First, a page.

FCA’s has also proposed to ban Exchange Traded Notes, they are the unsubordinated, senior unsecured debt securities sold by finance companies that trade on exchanges and have a maturity date and are backed only by the credit of the issuer. They are equally risky for the retail investors not only because of their credit risk but because of liquidity due to lack of trading volume.
Cryptocurrency and regulations in the UK
The UK till now has been having a restrained cryptocurrency regulation, with the instrument not holding a legal tender and the exchanges dealing in cryptocurrency having a registration requirement. As far as the taxability is concerned, it depends upon the activity and the concerned party for the income generated from cryptocurrencies, while the Value Added Tax (VAT) is chargeable from suppliers for any goods or services sold in the UK in exchange for cryptocurrency, business have to follow the corporate tax laws for the profit and losses in cryptocurrency.
Very recently it was being considered that the next evolution of money has matured enough and will soon be in the mainstream with crypto exchanges announcing their idea of allowing customers to pay for items on their credit card using cryptocurrency instantly.
Now why the regulator is concerned about the crypto derivatives? The FCA’s proposal of banning these products are not apprehension based; rather, it has estimated a £75 million to £234.3 million a year of potential benefit to retail consumers with its proposal. The major drawback of the instrument is that because of their anonymous and borderless nature of the transactions, they have become a form of financial crime. Also, despite firm security, the currency is highly susceptible to theft, and there have been frequent cases of them being stolen. But the primary concern of the UK regulator is the complex nature of the leveraged derivative which holds excessive risk for the retail clients. The regulator will be coming up with a consultation paper (CP) on a potential ban on crypto derivatives and the new rules from it will be replacing the final regulation of crypto-based contracts for difference (CFDs). The CFDs allow the trade in the cryptocurrency without owning or purchasing it, giving a chance to profit whether the price goes up or goes down.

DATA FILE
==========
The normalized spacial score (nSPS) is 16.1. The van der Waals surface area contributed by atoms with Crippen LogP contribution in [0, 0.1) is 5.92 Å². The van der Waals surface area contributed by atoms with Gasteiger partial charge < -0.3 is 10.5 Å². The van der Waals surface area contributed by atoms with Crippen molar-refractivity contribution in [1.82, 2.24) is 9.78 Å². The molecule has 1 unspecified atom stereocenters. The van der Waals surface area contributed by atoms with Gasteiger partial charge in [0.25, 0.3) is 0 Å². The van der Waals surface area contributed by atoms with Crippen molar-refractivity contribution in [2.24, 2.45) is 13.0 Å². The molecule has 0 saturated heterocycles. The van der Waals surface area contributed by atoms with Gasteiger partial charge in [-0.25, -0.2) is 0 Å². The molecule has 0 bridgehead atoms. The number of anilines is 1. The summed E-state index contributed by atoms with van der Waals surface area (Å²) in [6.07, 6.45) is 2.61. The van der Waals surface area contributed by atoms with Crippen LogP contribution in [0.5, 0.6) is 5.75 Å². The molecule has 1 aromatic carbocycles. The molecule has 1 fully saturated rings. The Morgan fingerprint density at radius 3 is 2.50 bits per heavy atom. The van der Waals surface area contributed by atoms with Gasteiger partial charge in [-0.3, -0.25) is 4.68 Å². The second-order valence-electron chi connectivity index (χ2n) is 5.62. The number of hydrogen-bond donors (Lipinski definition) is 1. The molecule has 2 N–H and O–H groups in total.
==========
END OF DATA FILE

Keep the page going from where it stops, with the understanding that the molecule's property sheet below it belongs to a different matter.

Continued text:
It could also be the fallout of tech giant Facebook’s plan to come up with its cryptocurrency named Libra, slated to be launched by the end of June 2020. The UK regulator and the government which were already grappling with the question of cryptocurrency regulation and its extent, are forced to take a closer look and its inherited potential risks. The development has made the regulator anxious as it could trigger lots of concerns related to its operations, and they have already started a discussion with the company on its proposed crypto-currency introduction.